The view from our Forest Learning Center.
When you arrive at our Forest Learning Center just outside the Mount St. Helens National Volcanic Monument in southwest Washington, you’re likely to hear “Oh wow!” more than a few times from visitors.
You’ll hear it at the viewpoint on the edge of the parking lot, where the impressive vista spills out from the Toutle River valley below all the way up to the cratered mountain above.
And you’ll hear it as visitors enter the newly renovated FLC by stepping inside a replica forest, where the ground underfoot is spongy, like a real forest floor. An animatronic woodpecker pecks at a tree over the sound of birdsong. A chipmunk pops up, delighting the youngest guests. A stuffed elk, standing proud on a fern-covered rock, noses visitors in the direction of the Eruption Chamber theatre.
The Forest Learning Center hosted about 200,000 visitors a year before the pandemic. Visitors, including many Weyerhaeuser teams, have enthusiastically returned to the center since it reopened with refreshed exhibits in May.
Inside the Eruption Chamber, the dioramas are starkly different. Everything is ash gray. There’s an overturned vehicle along the wall and snapped trees. Lights strobe to create the effect of lightning as historical newsreel footage of Sunday, May 18, 1980, rolls on the large screen. On that fateful morning, the mountain blew its top with the force of several atomic bombs and flattened nearly 100 square miles of mature timber on our St. Helens tree farm. The show plays on a loop, with a countdown clock in the lobby and a waiting period between each viewing to allow small children and visitors with sensory sensitivities time to walk through the chamber while the lights are up.
“The Eruption Chamber is most visitors’ favorite part of the center,” says Stuart Stein, data and process lead for Western Timberlands’ Inventory and Planning team, who also manages the FLC. “But it’s really just the beginning of the overall experience.”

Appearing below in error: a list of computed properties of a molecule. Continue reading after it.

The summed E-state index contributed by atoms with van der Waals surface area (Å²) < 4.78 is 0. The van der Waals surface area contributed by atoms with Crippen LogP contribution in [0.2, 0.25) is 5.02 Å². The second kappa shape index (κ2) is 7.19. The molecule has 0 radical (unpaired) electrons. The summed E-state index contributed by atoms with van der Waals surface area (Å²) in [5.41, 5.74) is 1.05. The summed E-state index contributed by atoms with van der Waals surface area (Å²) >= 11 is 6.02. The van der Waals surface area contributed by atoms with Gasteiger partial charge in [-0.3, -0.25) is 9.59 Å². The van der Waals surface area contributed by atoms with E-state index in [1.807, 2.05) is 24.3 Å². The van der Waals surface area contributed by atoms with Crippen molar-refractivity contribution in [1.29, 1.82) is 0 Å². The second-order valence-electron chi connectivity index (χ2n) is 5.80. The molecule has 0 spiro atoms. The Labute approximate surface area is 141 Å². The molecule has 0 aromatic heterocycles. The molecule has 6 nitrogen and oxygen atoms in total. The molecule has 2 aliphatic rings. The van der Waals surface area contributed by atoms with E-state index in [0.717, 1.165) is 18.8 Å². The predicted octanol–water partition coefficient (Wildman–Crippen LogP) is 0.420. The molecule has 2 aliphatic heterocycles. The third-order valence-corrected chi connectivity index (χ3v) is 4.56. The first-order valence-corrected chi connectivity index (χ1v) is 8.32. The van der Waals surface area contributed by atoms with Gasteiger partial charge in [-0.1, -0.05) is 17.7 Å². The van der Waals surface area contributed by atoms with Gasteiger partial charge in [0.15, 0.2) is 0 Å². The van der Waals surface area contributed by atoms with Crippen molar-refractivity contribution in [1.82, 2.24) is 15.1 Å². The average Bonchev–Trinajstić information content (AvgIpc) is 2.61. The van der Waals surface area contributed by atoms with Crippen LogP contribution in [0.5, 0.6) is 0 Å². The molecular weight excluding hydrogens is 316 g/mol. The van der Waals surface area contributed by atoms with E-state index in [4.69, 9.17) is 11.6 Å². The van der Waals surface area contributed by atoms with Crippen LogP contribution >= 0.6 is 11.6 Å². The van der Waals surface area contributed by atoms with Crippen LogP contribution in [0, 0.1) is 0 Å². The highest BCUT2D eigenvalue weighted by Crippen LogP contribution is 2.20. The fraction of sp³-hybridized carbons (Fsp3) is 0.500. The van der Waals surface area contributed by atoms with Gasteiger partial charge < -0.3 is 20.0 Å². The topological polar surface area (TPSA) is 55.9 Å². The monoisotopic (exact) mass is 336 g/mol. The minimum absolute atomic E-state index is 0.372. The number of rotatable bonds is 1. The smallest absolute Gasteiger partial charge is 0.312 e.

Inside the FLC are exhibits for all ages. Forest animals are hidden throughout the center in displays like this one.
A UNIQUE OPPORTUNITY TO SHARE OUR SUSTAINABILITY STORY
Beyond the Eruption Chamber lies the rest of the FLC: exhibits that explain the immediate aftermath of the eruption — including a rotating kiosk of newspaper coverage from around the country and a life-size diorama of loggers salvaging ash-encrusted logs — an updated kids’ room and completely redesigned displays about Weyerhaeuser.
“The exhibits about Weyerhaeuser were out of date — most hadn’t been touched in decades — so we kicked off the refresh project in 2018,” says Patti Atherly, who retired as a senior communications manager last summer and led the FLC refresh project along with Xan McCallum (vice president of Talent, Inclusion, Communications & Culture), Stuart and other members of the Timberlands team. “With the 40th anniversary of the eruption in May 2020, we anticipated an increase in visitors to Mount St. Helens and realized it would be the perfect time to tell our story in a new way. Of course, COVID had different plans, but by that summer the FLC refresh was basically complete — even if visitors wouldn’t be able to see the updates for another two years!”
Some parts of the FLC — the lobby, the Eruption Chamber, and the ‘after the blast’ exhibits — just needed a touchup or slight reconfigurations. But Patti and the FLC update team redesigned the Weyerhaeuser section from the ground up. Previously sparse walls were covered in floor-to-ceiling photos of our nurseries, tree farms and operating areas. Narrative captions were added to the photos so even visitors passing through quickly could still glean important facts about the company — such as the carbon cycle of our working forests, as well as more background on our approach to sustainable forestry. A product wall showcasing each of our wood products was added.
Travis Keatley, senior vice present of Timberlands, plays the Forest Management Game during a visit to the FLC with his family. Travis worked as an interpretive intern at the FLC in 1997 $mdash; his first paid job at Weyerhaeuser!